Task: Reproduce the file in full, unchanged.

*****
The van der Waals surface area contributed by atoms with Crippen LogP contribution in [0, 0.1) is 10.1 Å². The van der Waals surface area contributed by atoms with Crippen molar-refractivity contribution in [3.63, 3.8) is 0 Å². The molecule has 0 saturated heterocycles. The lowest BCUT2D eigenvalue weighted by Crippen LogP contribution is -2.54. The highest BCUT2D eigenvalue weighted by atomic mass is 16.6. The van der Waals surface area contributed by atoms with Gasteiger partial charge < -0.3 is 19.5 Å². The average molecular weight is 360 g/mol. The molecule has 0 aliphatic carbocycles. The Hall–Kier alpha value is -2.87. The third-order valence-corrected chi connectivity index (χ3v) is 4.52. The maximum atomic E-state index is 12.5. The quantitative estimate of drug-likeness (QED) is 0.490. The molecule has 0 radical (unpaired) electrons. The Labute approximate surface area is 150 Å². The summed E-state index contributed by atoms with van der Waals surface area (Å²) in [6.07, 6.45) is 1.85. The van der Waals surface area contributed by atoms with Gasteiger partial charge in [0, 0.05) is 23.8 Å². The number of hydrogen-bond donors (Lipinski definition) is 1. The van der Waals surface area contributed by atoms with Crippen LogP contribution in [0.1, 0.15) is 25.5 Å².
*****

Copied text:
The van der Waals surface area contributed by atoms with Crippen LogP contribution in [0, 0.1) is 10.1 Å². The van der Waals surface area contributed by atoms with Crippen molar-refractivity contribution in [3.63, 3.8) is 0 Å². The molecule has 0 saturated heterocycles. The lowest BCUT2D eigenvalue weighted by Crippen LogP contribution is -2.54. The highest BCUT2D eigenvalue weighted by atomic mass is 16.6. The van der Waals surface area contributed by atoms with Gasteiger partial charge < -0.3 is 19.5 Å². The average molecular weight is 360 g/mol. The molecule has 0 aliphatic carbocycles. The Hall–Kier alpha value is -2.87. The third-order valence-corrected chi connectivity index (χ3v) is 4.52. The maximum atomic E-state index is 12.5. The quantitative estimate of drug-likeness (QED) is 0.490. The molecule has 0 radical (unpaired) electrons. The Labute approximate surface area is 150 Å². The summed E-state index contributed by atoms with van der Waals surface area (Å²) in [6.07, 6.45) is 1.85. The van der Waals surface area contributed by atoms with Gasteiger partial charge in [0, 0.05) is 23.8 Å². The number of hydrogen-bond donors (Lipinski definition) is 1. The van der Waals surface area contributed by atoms with Crippen LogP contribution in [0.1, 0.15) is 25.5 Å².